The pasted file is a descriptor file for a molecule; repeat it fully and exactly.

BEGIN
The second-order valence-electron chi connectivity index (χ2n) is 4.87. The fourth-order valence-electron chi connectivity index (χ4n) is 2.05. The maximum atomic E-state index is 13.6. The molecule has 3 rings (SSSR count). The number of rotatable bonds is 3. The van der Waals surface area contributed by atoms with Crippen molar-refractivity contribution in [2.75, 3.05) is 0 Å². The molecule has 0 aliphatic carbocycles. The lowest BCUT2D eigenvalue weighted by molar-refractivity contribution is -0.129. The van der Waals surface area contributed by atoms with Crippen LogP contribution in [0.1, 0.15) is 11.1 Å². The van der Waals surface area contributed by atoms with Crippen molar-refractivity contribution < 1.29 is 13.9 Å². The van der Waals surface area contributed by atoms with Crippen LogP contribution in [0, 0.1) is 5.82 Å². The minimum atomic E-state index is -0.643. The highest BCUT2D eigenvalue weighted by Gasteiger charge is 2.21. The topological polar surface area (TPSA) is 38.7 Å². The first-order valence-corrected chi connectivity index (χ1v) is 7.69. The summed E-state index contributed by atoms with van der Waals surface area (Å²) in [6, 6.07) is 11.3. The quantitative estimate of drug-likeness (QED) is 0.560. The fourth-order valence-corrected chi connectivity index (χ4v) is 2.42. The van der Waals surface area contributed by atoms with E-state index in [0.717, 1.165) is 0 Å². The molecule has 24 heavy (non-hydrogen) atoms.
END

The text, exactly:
The second-order valence-electron chi connectivity index (χ2n) is 4.87. The fourth-order valence-electron chi connectivity index (χ4n) is 2.05. The maximum atomic E-state index is 13.6. The molecule has 3 rings (SSSR count). The number of rotatable bonds is 3. The van der Waals surface area contributed by atoms with Crippen molar-refractivity contribution in [2.75, 3.05) is 0 Å². The molecule has 0 aliphatic carbocycles. The lowest BCUT2D eigenvalue weighted by molar-refractivity contribution is -0.129. The van der Waals surface area contributed by atoms with Crippen LogP contribution in [0.1, 0.15) is 11.1 Å². The van der Waals surface area contributed by atoms with Crippen molar-refractivity contribution < 1.29 is 13.9 Å². The van der Waals surface area contributed by atoms with Crippen LogP contribution in [0, 0.1) is 5.82 Å². The minimum atomic E-state index is -0.643. The highest BCUT2D eigenvalue weighted by Gasteiger charge is 2.21. The topological polar surface area (TPSA) is 38.7 Å². The first-order valence-corrected chi connectivity index (χ1v) is 7.69. The summed E-state index contributed by atoms with van der Waals surface area (Å²) in [6, 6.07) is 11.3. The quantitative estimate of drug-likeness (QED) is 0.560. The fourth-order valence-corrected chi connectivity index (χ4v) is 2.42. The van der Waals surface area contributed by atoms with E-state index in [0.717, 1.165) is 0 Å². The molecule has 24 heavy (non-hydrogen) atoms.